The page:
Environmental Health Education

Resources available from the National Institute of Environmental Health Sciences (NIEHS)

Curriculum, Lesson Plans and Activities

Here are some of the K-12 programs and educational activities and curricula that we have developed. Included are: individual lessons, curriculum units, PowerPoint presentations and resources for education around toxicology and environmental health.

  • Stimulating educational activities that enhance science, health, and environmental education lessons
  • Curricula that teach students Toxicology and Environmental Health through active lessons
  • Downloadable Powerpoint presentations on Toxicology and Environmental Health
  • Support materials for providing microscopy activities, toxicology lessons and links to the NIEHS Resource Center and the National Library of Medicine Toxicology materials
  • Integrated environmental health and biomedical college preparatory curriculum for public, charter, and other high schools


Making real-time air quality and interactive materials accessible to the public.

  • An interactive animation that lets you set certain parameters that change CO-City and its carbon monoxide levels. You can then find out how and why CO levels change in response to your actions. Parameters include time of day (and as a result temperature and weather) and city size. Temperature inversions form, trapping CO near the ground.
  • Expose a set of lungs to various air pollutants and learn the fundamentals of gas exchange.
  • Students collect current data about air pollution, weather, and health effects and then analyze the patterns. For example, what is the relationship between ozone levels and temperature? Pollutants investigated include ozone, carbon monoxide, and particulate matter. Parameters include weather and climate (temperature, wind, rainfall), asthma attacks, visibility, time, and location.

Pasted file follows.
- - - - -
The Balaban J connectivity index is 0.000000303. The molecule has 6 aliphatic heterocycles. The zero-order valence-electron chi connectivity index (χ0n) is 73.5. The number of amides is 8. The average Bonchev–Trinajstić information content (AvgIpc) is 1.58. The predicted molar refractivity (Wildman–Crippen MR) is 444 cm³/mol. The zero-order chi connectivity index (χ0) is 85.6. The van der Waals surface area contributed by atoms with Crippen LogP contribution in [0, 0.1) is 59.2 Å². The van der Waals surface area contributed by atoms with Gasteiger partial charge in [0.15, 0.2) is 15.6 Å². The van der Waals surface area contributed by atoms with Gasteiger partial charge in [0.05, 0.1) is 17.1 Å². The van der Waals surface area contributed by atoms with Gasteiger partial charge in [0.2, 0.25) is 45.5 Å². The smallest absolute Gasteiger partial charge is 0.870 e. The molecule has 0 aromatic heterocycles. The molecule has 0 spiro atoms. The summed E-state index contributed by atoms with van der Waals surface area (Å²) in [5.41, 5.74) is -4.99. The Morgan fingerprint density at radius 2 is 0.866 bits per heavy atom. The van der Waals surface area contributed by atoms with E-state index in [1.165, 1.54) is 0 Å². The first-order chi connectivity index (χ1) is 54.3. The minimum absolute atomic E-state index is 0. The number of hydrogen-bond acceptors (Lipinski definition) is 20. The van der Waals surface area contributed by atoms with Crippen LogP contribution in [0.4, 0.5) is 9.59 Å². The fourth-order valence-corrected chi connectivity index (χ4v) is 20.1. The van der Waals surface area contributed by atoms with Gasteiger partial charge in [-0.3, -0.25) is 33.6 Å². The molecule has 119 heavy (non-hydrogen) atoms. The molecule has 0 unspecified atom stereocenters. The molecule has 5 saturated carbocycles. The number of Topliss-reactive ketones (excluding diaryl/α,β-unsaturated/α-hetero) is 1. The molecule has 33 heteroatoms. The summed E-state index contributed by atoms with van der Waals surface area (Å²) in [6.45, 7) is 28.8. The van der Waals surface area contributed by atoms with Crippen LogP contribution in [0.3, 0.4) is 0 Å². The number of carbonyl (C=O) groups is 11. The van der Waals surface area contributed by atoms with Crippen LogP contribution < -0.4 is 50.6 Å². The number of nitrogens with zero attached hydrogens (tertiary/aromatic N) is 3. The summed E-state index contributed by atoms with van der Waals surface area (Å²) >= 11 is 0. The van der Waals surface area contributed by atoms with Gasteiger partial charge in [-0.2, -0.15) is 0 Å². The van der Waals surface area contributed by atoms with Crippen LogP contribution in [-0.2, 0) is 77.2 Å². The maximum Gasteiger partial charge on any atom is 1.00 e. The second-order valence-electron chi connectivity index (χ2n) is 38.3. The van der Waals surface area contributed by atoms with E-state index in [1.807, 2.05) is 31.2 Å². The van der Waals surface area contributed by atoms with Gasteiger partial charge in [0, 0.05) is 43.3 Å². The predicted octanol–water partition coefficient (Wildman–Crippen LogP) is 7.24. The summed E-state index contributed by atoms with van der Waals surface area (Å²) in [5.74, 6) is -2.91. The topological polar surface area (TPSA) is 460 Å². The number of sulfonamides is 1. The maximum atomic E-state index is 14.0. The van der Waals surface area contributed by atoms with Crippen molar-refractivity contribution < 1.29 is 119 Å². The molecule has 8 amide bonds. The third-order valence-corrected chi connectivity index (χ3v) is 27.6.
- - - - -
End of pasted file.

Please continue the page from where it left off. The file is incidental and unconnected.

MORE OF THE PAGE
TCE Contamination and Cleanup Curriculum

The chemical compound trichloroethylene is a chlorinated hydrocarbon commonly used as an industrial solvent. It is informally referred to as TCE, and sold under a variety of trade names. TCE is a clear non-flammable liquid with a sweet smell.

The TCE Contamination and Cleanup Curriculum (TCE CCC) were written from a constructivist perspective. Constructivist learning encourages students to develop their critical thinking skills by initiating their own inquiries of the topic to be learned based on their own prior knowledge. This is achieved through supportive guidance and hands-on problem solving that challenges them to construct their research and communication (oral and written) experiences in order to make logical and critical connections to the topic.

PULSE: Promoting Understanding and Learning for Society & Environmental Health Interdisciplinary Learning for High School

PULSE is a nine-unit curriculum that teaches environmental health and biomedical issues across the curriculum, in science, social studies, math, and language arts

Culture and Cycles: Arsenic and Human Health: Students learn how arsenic gets into the drinking water and about the dangers of exposure to people living in affected regions.

From Global to City Air: Air Quality, City Design and Disease: Students learn how city development, air movement & air quality all contribute to respiratory illnesses.

Diseases and Epidemics: Architects of History: Students explore disease & its relationship to literature & the movement of people, trade & epidemics during the medieval period.

Dawn of New Revolutions: Revolutionizing Biology to meet Needs: Students investigate how revolutions, conflict, change, and resource management have impacted human health.

Industrialization, Chemicals and Human Health: Students develop an understanding of basic environmental toxicology while addressing basic chemical and physical properties of substances.

Fertilizers, Pesticides and Human Health: Students read research of environmental health scientists & do speeches concerning community based health related issues.

Powerful Explorations of Health and Energy (partially developed): Students simulate an energy task force meeting, which includes environmental health factors as a primary consideration.

Health Friendly Energy Production: Students use understandings of impact of the environment on human health gained in the physical sciences and other science classes to present a moot court case.

Striding into the Scientific Future: Illuminating Clinical Trials: Using the issue of skin cancer, students learn about the role of government oversight in clinical studies.